Description : Recent years have witnessed a resurgence of biological research into the causes of crime, but the origins of this kind of research date back to the late nineteenth century. Here, Richard Wetzell presents the first history of German criminology from Imperial Germany through the Weimar Republic to the end of the Third Reich, a period that provided a unique test case for the perils associated with biological explanations of crime. Drawing on a wealth of primary sources from criminological, legal, and psychiatric literature, Wetzell shows that German biomedical research on crime predominated over sociological research and thus contributed to the rise of the eugenics movement and the eventual targeting of criminals for eugenic measures by the Nazi regime. However, he also demonstrates that the development of German criminology was characterized by a constant tension between the criminologists' hereditarian biases and an increasing methodological sophistication that prevented many of them from endorsing the crude genetic determinism and racism that characterized so much of Hitler's regime. As a result, proposals for the sterilization of criminals remained highly controversial during the Nazi years, suggesting that Nazi biological politics left more room for contention than has often been assumed.
Description : What is the relationship between criminality and biology? Nineteenth-century phrenologists insisted that criminality was innate, a trait inherent in the offender’s brain matter. While they were eventually repudiated as pseudo-scientists and self-deluded charlatans, today the pendulum has swung back. Both criminologists and biologists have begun to speak of a tantalizing but disturbing possibility: that criminality may be inherited as a set of genetic deficits that place one at risk for theft, violence, and sexual deviance. If that is so, we may soon confront proposals for genetically modifying “at risk” fetuses or doctoring up criminals so their brains operate like those of law-abiding citizens. In The Criminal Brain, well-known criminologist Nicole Rafter traces the sometimes violent history of these criminological theories and provides an introduction to current biological theories of crime, or biocriminology, with predictions of how these theories are likely to develop in the future. What do these new theories assert? Are they as dangerous as their forerunners, which the Nazis and other eugenicists used to sterilize, incarcerate, and even execute thousands of supposed “born” criminals? How can we prepare for a future in which leaders may propose crime-control programs based on biology? Enhanced with fascinating illustrations and written in lively prose, The Criminal Brain examines these issues in light of the history of ideas about the criminal brain. By tracing the birth and growth of enduring ideas in criminology, as well as by recognizing historical patterns in the interplay of politics and science, she offers ways to evaluate new theories of the criminal brain that may radically reshape ideas about the causes of criminal behavior.
Description : Mention the phrase Homeland Security and heated debates emerge about state uses and abuses of legal authority. This timely book is a comprehensive treatise on the constitutional and legal history behind the power of the modern state to police its citizens. Dubber explores the roots of the power to police—the most expansive and least limitable of governmental powers—by focusing on its most obvious and problematic manifestation: criminal law. He argues that the defining characteristics of this power, including the inability to accurately define it, reflect its origins in the discretionary and virtually limitless patriarchal power of the householder over his household. The paradox of patriarchal police power as the most troubling yet least scrutinized of governmental powers can begin to be resolved by subjecting this branch of government to the critical analysis it merits. Dubber shows us that the question must become how can the police power and criminal law together serve the goals of social equity that define and give direction to contemporary democratic societies? This book goes to the heart of this neglected but crucial topic.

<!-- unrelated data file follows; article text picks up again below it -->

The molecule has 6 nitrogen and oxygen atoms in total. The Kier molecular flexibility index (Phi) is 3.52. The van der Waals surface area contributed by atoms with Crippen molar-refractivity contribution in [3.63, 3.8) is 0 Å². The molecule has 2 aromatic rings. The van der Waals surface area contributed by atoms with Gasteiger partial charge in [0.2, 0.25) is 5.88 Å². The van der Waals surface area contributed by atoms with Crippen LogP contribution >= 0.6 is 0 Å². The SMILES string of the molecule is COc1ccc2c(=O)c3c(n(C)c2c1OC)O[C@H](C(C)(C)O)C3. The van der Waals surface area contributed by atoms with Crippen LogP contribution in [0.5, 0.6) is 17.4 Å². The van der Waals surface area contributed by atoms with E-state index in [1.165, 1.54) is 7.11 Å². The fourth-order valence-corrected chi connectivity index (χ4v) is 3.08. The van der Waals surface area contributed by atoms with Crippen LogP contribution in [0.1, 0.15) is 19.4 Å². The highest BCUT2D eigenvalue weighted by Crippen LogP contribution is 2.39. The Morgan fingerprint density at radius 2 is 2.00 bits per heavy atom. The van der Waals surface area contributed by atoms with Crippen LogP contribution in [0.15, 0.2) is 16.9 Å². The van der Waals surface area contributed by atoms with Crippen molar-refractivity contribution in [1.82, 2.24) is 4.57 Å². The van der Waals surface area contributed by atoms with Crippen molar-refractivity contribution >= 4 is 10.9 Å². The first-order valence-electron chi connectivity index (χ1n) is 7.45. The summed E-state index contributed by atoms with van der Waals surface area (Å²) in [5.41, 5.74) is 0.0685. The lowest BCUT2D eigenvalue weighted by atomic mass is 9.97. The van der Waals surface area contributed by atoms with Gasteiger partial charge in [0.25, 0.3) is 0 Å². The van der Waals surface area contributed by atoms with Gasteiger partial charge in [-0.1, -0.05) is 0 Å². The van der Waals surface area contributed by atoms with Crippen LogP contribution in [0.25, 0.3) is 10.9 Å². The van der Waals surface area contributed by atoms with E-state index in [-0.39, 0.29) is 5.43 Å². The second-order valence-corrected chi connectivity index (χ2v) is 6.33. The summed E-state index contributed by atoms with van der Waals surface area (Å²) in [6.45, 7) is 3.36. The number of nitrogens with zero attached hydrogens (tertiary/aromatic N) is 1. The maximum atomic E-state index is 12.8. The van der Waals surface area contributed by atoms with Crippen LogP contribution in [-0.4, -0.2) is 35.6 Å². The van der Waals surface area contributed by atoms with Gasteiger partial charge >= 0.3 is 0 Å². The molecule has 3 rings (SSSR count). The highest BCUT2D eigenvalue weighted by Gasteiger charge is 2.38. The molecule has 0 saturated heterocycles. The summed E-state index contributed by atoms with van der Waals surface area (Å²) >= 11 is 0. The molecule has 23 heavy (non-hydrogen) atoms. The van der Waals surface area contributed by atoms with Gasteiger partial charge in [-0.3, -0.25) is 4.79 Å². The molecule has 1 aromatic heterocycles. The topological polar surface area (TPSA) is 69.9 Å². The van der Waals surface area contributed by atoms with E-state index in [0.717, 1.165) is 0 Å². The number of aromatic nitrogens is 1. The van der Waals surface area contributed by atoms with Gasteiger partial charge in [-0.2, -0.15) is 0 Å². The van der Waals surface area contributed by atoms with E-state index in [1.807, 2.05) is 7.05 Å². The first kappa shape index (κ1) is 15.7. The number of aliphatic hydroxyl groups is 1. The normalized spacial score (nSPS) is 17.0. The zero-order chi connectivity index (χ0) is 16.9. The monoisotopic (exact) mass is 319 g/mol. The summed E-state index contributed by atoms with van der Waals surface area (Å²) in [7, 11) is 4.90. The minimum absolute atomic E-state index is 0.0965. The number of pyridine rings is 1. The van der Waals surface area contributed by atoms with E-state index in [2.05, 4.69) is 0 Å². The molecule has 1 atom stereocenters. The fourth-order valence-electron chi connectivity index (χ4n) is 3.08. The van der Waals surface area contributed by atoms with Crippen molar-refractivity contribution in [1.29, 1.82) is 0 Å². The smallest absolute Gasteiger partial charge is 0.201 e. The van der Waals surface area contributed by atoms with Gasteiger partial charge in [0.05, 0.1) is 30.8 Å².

Description : Personal identification is very much a live political issue in Britain and this book looks at why this is the case, and why, paradoxically, the theft of identity has become ever more common as the means of identification have multiplied. Identifying the English looks not only at how criminals have been identified - branding, fingerprinting, DNA - but also at the identification of the individual with seals and signatures, of the citizen by means of passports and ID cards, and of the corpse. Beginning his history in the medieval period, Edward Higgs reveals how it was not the Industrial Revolution that brought the most radical changes in identification techniques, as many have assumed, but rather the changing nature of the State and commerce, and their relationship with citizens and customers. In the twentieth century the very different historical techniques have converged on the holding of information on databases, and increasingly on biometrics, and the multiplication of these external databases outside the control of individuals has continued to undermine personal identity security.